Sculpting stone starts with the raw stone. Its form is the heart of its design. The raw stone provides the enduring strength, bringing ongoing pleasure. The stone selection comes from various quarries in the provinces of Zimbabwe. Most of the special pieces have come from the Great Dyke Belt in Zimbabwe.
Zimbabwean artists, including Patrick, use types of stone native to their home country. The stone belongs to the geological family Serpentine. It is said to be over 2 billion years in the making. Patrick prefers using this type of rock because of its hardness, natural colour, texture and creative formation.
Zimbabwe is a Shona word that means the great house of stone.
Zimbabwean art is also well known as Shona art
Zimbabwean sculptors are much inspired by what they hear, see or dream in their everyday life. Past experiences provide emotional context and message harmony. Finding the stone with a form and flow, patina, and of the right size becomes the foundation of expression the creation will be based on.
Patrick’s work reflects what is happening in society. Each member in the culture contributes perspective. In Zimbabwe, each artist has their own personal and unique style. Focusing mostly in human figurs – especially men, women and children lets their activities contribute, to educate, teach or warn society. The rock – and the inspiration received from the rock – focuses the decisions on what the sculpture will eventually become. Sometimes, the rock presents its own vision.
"My inspiration comes from the shape of the stone."
Patrick works only with hand tools. His tool set consists of a stone hammer, a chasing hammer (i.e. with unique teeth), chisels, rasps, files and point punches. The tool used depends on the stone and the type of texture needed to achieve the sculptural clarity that the artist’s minds eye sees.
1. Select the stone with respect for its natural elements.
2. Rumination and communicating with the stone brings a gathering of the right hand tools
3. The artist starts cutting the stone using a hammer and a point punch to begin shaping the piece.
4. The shape make itself known as the stones character works with the artist as they follows the stones lead.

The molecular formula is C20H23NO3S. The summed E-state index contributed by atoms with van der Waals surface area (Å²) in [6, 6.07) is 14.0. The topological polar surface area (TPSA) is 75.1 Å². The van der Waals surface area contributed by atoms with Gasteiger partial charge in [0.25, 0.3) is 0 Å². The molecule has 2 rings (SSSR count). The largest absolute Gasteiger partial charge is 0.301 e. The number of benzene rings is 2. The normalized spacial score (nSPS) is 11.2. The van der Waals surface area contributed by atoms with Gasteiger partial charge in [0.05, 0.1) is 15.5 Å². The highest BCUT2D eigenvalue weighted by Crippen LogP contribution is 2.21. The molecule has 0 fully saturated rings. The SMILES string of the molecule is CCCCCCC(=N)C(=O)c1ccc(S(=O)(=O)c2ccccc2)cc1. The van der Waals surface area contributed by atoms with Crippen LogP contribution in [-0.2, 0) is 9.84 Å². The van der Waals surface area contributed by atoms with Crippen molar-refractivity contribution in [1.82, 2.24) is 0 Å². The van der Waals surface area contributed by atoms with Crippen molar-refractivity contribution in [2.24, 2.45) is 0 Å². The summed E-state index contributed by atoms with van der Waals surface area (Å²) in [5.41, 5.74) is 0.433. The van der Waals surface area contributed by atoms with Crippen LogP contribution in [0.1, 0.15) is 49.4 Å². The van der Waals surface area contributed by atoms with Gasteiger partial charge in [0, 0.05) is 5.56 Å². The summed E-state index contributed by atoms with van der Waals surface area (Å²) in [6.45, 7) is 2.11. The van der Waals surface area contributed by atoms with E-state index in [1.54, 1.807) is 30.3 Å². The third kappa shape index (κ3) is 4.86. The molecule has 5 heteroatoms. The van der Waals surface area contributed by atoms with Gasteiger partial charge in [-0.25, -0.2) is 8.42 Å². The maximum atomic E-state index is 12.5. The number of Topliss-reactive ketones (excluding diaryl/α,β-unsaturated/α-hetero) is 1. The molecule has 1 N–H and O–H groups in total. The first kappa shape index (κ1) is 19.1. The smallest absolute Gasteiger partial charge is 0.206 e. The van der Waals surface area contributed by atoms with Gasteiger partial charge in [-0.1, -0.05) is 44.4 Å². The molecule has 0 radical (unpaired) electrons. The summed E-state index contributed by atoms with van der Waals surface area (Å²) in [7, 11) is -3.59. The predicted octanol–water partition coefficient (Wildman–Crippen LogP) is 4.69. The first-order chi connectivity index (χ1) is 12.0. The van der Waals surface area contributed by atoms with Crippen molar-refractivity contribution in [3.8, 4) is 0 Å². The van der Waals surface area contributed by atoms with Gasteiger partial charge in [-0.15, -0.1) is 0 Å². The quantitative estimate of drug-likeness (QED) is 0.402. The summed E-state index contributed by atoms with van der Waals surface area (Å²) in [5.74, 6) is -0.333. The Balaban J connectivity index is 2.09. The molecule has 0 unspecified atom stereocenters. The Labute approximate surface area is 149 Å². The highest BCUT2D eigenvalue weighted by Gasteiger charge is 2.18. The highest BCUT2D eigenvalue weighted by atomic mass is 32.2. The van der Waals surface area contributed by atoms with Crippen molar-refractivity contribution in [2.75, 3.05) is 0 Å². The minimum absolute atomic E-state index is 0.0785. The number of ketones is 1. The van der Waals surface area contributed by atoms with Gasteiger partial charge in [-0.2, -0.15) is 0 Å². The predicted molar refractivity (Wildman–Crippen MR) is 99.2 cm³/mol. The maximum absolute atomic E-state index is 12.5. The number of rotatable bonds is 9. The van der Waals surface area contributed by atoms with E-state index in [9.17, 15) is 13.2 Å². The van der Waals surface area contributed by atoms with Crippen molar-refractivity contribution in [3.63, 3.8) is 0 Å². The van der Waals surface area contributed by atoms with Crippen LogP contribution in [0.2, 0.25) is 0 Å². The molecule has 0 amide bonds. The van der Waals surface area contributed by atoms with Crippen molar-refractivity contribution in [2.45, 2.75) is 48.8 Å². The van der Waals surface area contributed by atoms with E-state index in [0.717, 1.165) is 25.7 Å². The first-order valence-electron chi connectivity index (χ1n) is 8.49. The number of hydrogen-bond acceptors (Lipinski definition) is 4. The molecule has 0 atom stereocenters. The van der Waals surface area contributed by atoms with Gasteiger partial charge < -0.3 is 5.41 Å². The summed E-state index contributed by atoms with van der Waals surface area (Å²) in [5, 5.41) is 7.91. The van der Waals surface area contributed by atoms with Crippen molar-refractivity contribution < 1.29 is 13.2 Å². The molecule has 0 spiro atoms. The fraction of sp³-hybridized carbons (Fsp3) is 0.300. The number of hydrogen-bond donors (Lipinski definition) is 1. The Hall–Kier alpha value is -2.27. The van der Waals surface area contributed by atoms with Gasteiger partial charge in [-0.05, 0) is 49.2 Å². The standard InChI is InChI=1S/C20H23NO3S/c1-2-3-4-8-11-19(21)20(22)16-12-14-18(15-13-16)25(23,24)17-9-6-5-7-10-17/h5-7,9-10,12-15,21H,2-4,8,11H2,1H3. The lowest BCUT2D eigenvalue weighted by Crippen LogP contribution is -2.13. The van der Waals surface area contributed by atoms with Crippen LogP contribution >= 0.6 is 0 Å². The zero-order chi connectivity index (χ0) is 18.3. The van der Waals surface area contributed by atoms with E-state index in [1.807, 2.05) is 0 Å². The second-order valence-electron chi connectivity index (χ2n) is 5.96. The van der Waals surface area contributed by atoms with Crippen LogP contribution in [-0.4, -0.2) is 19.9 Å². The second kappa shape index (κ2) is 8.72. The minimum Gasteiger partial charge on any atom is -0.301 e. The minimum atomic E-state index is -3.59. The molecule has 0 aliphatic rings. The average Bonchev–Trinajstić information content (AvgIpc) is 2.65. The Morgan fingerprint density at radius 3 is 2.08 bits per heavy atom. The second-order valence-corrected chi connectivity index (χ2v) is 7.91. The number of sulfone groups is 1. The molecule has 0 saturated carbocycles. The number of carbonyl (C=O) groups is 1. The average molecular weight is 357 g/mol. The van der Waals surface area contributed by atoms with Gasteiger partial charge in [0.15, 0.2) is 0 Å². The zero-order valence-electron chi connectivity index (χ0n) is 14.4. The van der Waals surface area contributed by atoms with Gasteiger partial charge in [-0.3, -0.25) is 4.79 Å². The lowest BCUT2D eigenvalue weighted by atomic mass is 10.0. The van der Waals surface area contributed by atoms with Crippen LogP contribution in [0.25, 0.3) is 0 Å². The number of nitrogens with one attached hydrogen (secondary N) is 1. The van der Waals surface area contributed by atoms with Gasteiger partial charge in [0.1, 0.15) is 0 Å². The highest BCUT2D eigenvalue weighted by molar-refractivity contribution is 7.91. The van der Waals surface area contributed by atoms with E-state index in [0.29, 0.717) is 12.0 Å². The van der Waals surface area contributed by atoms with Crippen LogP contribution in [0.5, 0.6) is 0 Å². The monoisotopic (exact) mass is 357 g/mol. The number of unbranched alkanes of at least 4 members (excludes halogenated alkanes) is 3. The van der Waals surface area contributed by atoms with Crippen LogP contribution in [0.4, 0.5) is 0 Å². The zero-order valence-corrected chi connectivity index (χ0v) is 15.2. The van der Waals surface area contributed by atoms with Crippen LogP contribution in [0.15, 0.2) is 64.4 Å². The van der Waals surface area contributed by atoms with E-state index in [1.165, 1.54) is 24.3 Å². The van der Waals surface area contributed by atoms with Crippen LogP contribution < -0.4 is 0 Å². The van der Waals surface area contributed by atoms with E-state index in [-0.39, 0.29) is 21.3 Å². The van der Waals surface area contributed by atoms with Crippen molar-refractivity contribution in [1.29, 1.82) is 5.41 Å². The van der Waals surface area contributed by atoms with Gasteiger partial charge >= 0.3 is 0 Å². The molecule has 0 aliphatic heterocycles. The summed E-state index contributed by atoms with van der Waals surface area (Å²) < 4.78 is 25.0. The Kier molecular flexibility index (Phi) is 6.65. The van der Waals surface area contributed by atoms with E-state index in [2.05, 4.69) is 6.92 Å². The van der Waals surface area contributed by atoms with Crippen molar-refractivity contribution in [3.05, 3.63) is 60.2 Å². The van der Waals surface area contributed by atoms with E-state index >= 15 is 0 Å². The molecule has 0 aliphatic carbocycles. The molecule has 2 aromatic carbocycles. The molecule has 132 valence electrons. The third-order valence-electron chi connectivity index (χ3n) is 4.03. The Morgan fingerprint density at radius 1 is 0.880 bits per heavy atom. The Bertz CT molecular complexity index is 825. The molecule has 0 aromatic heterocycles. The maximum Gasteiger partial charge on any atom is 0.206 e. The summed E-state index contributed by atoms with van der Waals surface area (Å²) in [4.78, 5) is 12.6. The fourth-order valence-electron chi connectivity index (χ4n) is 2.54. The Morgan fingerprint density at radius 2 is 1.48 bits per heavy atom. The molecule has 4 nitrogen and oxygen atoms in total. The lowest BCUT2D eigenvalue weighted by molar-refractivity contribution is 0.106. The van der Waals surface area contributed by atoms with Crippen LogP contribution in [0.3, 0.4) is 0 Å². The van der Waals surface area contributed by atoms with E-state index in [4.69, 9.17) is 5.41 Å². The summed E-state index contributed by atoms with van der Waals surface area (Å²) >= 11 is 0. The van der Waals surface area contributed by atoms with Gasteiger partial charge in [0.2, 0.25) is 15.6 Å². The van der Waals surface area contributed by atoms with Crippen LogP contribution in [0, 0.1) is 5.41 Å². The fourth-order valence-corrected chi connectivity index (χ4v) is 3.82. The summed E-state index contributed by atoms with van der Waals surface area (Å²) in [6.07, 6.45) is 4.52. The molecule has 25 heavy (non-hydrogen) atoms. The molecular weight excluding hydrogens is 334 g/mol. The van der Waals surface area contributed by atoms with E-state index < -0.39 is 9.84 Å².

5. Then comes chisel work for detailing and revealing the core stone surfaces.
6. Rasps and files highlight specific areas and details the atrist wants to bring out in the piece.
7. Different grades of wet and dry sandpaper polish the piece, smoothening reveals and accentuates beautiful colours.
8. The pores of the stone are opened by heating, to allow the careful application of natural wax on critical areas.
9. The sculpture is then left to cool and allow the wax to dry. This holds the natural colour of the sculpture.
10. A loving buff of the sculpture, using a soft mutton cloth, brings a high gloss to the piece.
11. The sculpture is finished when the artist is satisfied and pleased.
12. The sculpture is ready for sale. It is carefully and securely crated for eventual gallery display and be delivery to its final home.
Patrick is often asked if he sketches or draws in advance of starting a piece.
"“No, I do not. I prefer to communicate directly with the stone respecting its natural elements. Together we create the sculpture. I believe that’s what makes my work so unique and powerful.”
If I draw, I feel like I’m forcing something to come out of stone...
I and the stone … we speak the same language.
When I sell my sculpture, I feel very happy, but I feel missing it more once its gone. Its like having a baby, you understand much better all the stages you go through with it in life."